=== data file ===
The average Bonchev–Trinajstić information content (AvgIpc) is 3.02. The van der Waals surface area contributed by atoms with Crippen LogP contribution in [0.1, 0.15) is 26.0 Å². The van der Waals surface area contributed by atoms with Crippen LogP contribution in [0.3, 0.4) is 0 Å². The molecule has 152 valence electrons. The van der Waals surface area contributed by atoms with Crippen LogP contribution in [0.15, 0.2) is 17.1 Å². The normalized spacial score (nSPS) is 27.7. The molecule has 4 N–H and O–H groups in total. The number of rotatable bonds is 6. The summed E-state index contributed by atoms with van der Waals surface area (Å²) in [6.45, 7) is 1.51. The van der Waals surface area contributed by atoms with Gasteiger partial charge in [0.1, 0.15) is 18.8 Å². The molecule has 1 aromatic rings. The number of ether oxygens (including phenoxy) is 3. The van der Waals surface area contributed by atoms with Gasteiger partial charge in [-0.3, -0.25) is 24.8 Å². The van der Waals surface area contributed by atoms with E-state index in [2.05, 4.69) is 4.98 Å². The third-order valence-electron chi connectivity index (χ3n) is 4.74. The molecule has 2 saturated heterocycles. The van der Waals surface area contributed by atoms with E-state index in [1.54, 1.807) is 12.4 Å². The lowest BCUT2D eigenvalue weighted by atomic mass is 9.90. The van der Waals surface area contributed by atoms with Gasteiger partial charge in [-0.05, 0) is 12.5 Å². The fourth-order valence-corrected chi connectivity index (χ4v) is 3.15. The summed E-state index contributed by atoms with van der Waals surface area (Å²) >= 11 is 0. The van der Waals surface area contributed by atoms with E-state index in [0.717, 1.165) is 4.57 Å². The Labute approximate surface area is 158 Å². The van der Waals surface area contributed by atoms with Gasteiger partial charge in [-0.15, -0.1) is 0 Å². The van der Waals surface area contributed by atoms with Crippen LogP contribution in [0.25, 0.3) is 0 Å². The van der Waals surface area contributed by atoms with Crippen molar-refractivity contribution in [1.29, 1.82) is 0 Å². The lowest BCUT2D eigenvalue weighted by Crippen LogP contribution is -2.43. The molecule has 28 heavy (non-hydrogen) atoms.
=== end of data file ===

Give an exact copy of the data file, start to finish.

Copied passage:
The average Bonchev–Trinajstić information content (AvgIpc) is 3.02. The van der Waals surface area contributed by atoms with Crippen LogP contribution in [0.1, 0.15) is 26.0 Å². The van der Waals surface area contributed by atoms with Crippen LogP contribution in [0.3, 0.4) is 0 Å². The molecule has 152 valence electrons. The van der Waals surface area contributed by atoms with Crippen LogP contribution in [0.15, 0.2) is 17.1 Å². The normalized spacial score (nSPS) is 27.7. The molecule has 4 N–H and O–H groups in total. The number of rotatable bonds is 6. The summed E-state index contributed by atoms with van der Waals surface area (Å²) in [6.45, 7) is 1.51. The van der Waals surface area contributed by atoms with Gasteiger partial charge in [0.1, 0.15) is 18.8 Å². The molecule has 1 aromatic rings. The number of ether oxygens (including phenoxy) is 3. The van der Waals surface area contributed by atoms with Gasteiger partial charge in [-0.3, -0.25) is 24.8 Å². The van der Waals surface area contributed by atoms with E-state index in [2.05, 4.69) is 4.98 Å². The third-order valence-electron chi connectivity index (χ3n) is 4.74. The molecule has 2 saturated heterocycles. The van der Waals surface area contributed by atoms with E-state index in [1.54, 1.807) is 12.4 Å². The lowest BCUT2D eigenvalue weighted by atomic mass is 9.90. The van der Waals surface area contributed by atoms with Gasteiger partial charge in [-0.05, 0) is 12.5 Å². The fourth-order valence-corrected chi connectivity index (χ4v) is 3.15. The summed E-state index contributed by atoms with van der Waals surface area (Å²) >= 11 is 0. The van der Waals surface area contributed by atoms with E-state index in [0.717, 1.165) is 4.57 Å². The Labute approximate surface area is 158 Å². The van der Waals surface area contributed by atoms with Gasteiger partial charge in [-0.15, -0.1) is 0 Å². The van der Waals surface area contributed by atoms with Crippen LogP contribution in [0.25, 0.3) is 0 Å². The van der Waals surface area contributed by atoms with Crippen molar-refractivity contribution in [1.29, 1.82) is 0 Å². The lowest BCUT2D eigenvalue weighted by Crippen LogP contribution is -2.43. The molecule has 28 heavy (non-hydrogen) atoms.